Corporates that are active buyers of carbon offsets are reducing their emissions faster than peers, leading on key climate transparency, ambition and action efforts, according to a new report released Oct. 10.
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A new study by Forest Trends' Ecosystem Marketplace showed that participation in the voluntary carbon market is a signal that a company is likely already addressing climate change in its direct operations and throughout the value chains.
Critics have said that carbon credits allows emitters like oil and gas companies to continue releasing greenhouse gas emissions while claiming carbon neutrality.
The VCM is currently going through a tricky period as recent criticism over the efficacy of some carbon offsets and projects has led to a steady fall in liquidity and confidence.
The Platts CNC assessment -- which reflects the most competitive nature-based carbon credit prices -- reached $1.90/mtCO2e on Oct. 9, up from a record low of $1/mtCO2e on May 29. Platts CNC averaged $9.55/mtC02e in 2022, S&P Global Commodity Insights data showed.
Accelerating climate action
The report also concludes that voluntary carbon buyers are more likely to have science-based targets to address climate change and those targets are often more ambitious.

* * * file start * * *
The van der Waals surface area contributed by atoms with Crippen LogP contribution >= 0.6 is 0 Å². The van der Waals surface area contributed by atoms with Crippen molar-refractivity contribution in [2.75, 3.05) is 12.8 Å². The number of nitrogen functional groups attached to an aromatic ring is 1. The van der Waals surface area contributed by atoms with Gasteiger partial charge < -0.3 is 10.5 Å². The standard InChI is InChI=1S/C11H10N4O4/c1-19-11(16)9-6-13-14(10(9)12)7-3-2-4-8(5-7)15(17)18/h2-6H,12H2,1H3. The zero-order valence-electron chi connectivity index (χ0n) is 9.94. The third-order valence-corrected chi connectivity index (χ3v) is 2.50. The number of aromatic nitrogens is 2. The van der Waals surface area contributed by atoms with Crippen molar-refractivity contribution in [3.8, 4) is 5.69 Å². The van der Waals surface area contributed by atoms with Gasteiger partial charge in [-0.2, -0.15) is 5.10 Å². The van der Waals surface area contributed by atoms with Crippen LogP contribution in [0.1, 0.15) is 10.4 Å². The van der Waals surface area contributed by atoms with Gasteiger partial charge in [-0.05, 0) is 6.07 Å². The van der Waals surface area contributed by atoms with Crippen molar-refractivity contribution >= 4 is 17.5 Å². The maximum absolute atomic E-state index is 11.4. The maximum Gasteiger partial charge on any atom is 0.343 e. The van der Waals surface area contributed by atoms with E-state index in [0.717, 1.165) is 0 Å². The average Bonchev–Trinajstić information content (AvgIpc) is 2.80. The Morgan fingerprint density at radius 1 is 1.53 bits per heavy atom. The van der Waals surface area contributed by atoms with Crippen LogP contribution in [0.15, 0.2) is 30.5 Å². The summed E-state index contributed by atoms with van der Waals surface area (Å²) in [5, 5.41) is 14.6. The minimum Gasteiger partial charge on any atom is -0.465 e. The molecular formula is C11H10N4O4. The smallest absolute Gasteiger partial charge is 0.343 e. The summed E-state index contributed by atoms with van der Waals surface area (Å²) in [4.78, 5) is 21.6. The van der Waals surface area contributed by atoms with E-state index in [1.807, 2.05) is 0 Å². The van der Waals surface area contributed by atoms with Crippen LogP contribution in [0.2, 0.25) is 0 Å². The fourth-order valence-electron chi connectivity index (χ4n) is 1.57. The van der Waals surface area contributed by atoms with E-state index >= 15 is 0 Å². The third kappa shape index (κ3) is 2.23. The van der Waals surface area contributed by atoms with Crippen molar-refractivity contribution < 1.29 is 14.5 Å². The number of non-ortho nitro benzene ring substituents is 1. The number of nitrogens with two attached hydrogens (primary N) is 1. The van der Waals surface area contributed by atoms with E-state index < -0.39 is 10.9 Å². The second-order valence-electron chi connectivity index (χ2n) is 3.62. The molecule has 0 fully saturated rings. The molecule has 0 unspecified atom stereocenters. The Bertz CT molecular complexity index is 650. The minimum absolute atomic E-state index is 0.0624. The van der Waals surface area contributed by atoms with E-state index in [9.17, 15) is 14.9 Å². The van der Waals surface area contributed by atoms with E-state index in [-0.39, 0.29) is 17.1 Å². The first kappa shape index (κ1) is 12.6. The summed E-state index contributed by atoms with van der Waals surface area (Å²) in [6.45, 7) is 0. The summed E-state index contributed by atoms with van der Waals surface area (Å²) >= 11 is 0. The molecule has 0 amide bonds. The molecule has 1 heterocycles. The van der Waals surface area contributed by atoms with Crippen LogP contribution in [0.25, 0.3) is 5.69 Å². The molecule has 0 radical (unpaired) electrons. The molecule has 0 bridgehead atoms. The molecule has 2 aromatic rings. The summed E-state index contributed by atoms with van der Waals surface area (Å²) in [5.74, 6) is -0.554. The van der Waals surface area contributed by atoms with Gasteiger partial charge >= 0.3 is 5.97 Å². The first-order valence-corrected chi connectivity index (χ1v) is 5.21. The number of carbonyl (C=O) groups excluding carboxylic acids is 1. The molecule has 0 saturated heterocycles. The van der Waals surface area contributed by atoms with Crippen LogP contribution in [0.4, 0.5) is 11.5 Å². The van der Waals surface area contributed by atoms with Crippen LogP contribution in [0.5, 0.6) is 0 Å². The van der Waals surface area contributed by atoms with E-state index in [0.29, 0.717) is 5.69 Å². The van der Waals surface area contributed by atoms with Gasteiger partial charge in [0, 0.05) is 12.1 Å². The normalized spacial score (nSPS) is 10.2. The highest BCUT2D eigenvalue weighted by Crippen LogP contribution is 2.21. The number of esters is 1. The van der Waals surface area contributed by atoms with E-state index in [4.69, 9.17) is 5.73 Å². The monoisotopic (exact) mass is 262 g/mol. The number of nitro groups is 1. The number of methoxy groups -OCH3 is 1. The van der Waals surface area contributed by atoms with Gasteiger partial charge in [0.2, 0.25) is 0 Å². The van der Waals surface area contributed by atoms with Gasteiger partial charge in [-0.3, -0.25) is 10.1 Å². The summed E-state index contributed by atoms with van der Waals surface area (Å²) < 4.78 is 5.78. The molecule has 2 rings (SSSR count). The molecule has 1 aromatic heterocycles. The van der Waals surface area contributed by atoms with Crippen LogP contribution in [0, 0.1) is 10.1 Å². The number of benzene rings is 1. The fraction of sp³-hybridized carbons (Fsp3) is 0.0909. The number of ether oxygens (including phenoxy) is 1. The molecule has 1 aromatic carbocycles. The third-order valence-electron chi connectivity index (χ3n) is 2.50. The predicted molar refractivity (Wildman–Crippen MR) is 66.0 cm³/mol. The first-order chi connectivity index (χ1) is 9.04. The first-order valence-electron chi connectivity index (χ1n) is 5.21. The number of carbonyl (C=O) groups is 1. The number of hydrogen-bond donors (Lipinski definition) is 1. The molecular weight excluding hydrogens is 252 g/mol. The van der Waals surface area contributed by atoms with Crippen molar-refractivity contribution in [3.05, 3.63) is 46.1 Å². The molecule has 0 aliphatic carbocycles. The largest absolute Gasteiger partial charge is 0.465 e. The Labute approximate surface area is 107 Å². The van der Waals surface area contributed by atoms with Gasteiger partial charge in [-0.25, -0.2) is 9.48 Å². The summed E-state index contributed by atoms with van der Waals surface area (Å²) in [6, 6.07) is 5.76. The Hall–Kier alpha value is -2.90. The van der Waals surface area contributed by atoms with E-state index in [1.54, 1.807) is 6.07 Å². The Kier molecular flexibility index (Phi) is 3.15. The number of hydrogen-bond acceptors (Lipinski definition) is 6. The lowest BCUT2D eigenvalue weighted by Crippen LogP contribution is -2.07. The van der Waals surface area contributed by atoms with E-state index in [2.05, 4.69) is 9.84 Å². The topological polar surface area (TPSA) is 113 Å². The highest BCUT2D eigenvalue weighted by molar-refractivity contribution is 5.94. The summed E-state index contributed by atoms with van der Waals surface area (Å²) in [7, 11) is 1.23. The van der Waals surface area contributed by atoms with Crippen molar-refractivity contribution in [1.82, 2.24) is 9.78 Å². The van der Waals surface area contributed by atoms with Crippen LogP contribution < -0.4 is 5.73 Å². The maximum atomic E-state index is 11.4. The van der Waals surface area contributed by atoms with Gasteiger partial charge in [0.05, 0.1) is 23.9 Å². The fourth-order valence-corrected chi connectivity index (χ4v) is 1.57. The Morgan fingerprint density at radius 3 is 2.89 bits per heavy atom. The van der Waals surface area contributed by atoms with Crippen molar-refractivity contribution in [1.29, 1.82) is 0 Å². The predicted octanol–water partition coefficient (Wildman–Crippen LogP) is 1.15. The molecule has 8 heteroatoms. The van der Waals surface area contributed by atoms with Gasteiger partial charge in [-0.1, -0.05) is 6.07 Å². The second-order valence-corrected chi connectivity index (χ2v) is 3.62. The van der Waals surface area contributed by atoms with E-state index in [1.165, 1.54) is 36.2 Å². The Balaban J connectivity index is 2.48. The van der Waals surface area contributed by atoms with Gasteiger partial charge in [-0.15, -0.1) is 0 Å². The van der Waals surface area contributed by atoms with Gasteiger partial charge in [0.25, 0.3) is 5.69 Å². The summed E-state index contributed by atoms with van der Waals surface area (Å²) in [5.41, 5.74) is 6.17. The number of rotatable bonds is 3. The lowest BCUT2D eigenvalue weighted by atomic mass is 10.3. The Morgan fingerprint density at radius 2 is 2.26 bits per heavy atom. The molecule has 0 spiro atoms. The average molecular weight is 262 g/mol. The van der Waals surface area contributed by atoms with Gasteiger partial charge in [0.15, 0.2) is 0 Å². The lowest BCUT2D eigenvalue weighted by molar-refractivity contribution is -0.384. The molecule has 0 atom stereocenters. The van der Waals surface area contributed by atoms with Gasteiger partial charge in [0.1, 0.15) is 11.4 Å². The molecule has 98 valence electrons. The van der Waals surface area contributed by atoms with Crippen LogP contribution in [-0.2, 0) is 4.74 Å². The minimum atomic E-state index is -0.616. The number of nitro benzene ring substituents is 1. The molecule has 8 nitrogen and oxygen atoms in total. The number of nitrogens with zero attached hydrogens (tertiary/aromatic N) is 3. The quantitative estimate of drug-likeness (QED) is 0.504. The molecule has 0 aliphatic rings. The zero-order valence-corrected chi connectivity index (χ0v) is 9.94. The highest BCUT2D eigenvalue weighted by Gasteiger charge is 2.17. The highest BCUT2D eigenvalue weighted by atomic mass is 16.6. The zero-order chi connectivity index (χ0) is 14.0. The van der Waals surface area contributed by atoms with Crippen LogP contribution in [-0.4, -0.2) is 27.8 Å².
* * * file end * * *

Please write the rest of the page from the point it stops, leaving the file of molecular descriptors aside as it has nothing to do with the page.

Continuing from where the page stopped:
"59% of VCM buyers reported lower gross emissions year-on-year related to reduced emissions and/or renewable energy consumption, compared to 33% of companies not participating in the carbon markets," the report said.
"VCM buyers are also 1.3 times more likely to have supplier engagement strategies and spent three times more on emissions reductions activities than the typical non-buyer."
Ecosystems Marketplace is a carbon market intelligence group under the conservation non-profit Forest Trends,
The report has used data disclosed to the CDP by 7,415 organizations on behalf of 590 institutional investor signatories. CDP, formerly known as the Carbon Disclosure Project, is a global non-profit that runs the world's environmental disclosure system for companies and places.
Voluntary carbon buyers lead the pack when it comes to emissions transparency and accountability, the analysis also showed.
"Compared to other companies, they are 1.2 times more likely to disclose their emissions to CDP, and the median voluntary credit buyer disclosed more than 2.5 times the volume of emissions with their Scope 3 reporting than companies not engaged in voluntary credits," it said.
Despite heavy scrutiny on carbon credits markets and allegations of greenwashing, some of the world's key buyers of offsets have continued to place trust in this market, though there are a few such as Delta Airlines and EasyJet that have stopped trading on this market.
"Far from 'buying their way out of the problem,' voluntary carbon buyers are taking advantage of the valuable role carbon credits play as one of the available solutions for value chain emissions that cannot be addressed by reducing Scope 1 and 2 emissions," the report said.